There is a discouraging trend afoot – that of declining interest in classical music. Many professional orchestras are facing musicians’ union disputes, financial troubles, declining audiences, and some have even folded entirely. It is not within the scope of my ability to proffer a comprehensive theory as to why this is happening (as Frank Zappa observed: “writing about music is like dancing about architecture”), but I would like to provide some discussion about what the Austin Civic Orchestra (ACO) is trying to do to help alter this troubling course.
One of the most important responsibilities conductors shoulder is to support, commission and publicly present new music. Music of our time. Much of the music that we consider to be “classic” was once new; it spoke directly to the people of the time and reflected the issues of that time. To this end, we’re moving in a different direction this season to try and draw some new and younger fans to our concerts. “Embracing the Classics. Exploring the Future” is the orchestra’s new motto.
On September 29th, we presented the Texas premiere of David Amram’s “Symphonic Variations on a Song by Woody Guthrie.” Guthrie, of course, wrote the folk song, “This Land is Your Land,” and we celebrate his 100th birthday anniversary in 2012. Amram, a composer, conductor, and author, is known in classical, jazz, and folk circles and for his collaborations with Jack Kerouac (together they helped form the Beat movement), Leonard Bernstein (Bernstein chose him to serve as the first composer-in-residence with the NY Philharmonic), Charlie Mingus, Oscar Peterson, Willie Nelson… the list could go on for gigabytes.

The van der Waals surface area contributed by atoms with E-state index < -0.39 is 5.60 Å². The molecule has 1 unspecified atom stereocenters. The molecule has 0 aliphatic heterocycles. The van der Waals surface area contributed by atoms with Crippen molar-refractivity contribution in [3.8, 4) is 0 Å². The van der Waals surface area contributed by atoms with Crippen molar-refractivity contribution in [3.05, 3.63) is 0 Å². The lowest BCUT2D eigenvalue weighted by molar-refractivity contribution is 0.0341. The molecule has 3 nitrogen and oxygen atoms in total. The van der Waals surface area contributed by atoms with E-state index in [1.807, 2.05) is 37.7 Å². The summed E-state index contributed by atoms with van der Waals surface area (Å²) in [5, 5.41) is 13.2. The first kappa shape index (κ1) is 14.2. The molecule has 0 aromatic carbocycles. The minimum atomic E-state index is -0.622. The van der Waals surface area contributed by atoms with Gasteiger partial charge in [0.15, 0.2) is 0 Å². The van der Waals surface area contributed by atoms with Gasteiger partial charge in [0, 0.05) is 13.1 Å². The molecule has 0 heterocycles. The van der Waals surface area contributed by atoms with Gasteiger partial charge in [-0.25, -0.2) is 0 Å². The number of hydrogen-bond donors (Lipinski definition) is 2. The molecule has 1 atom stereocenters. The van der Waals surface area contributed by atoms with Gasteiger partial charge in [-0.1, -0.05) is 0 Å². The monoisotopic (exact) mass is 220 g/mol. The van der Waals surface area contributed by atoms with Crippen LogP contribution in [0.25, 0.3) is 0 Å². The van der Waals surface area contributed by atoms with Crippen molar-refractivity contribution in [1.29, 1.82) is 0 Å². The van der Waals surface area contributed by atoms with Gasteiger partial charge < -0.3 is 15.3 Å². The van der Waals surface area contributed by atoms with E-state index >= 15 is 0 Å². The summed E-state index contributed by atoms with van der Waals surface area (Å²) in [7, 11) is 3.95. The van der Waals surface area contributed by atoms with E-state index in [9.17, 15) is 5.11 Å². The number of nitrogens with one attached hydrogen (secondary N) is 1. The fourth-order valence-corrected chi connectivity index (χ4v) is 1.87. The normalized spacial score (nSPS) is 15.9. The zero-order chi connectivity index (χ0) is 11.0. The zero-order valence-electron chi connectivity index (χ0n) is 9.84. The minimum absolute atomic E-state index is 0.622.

Amram’s tribute to Guthrie sets the famous melody in ten different styles, all of which reflect America’s rich and diverse musical heritage: blues, gospel, swing, Native American, Latino, Mexican, middle eastern, klezmer, a hoe-down, and even a nod to the Salvation Army Band. We were very honored to have Amram present for the premiere and also to have his input during the dress rehearsal. This man is a living part of American history and at 82 he shows no signs of slowing down!
The experience of working with a living composer is always very exciting because the collaborative effort is extremely rewarding for all parties involved. The excitement of “giving birth” to a new work of art, especially in the presence of the creative force behind it, is truly unique to this environment and I am always privileged to serve as the midwife.
The most important outcome for this concert and for all programs in which we’ve been able to feature new music, is that we were able to bring in some new and younger audience members and to blur the boundaries between musical genres. There was an almost giddy sense of excitement in the air after the performance, something promising and immediately passionate, something one cannot get from an iPod or YouTube.
Dr. Lois Ferrari
Professor of Music
Music Director, Austin Civic Orchestra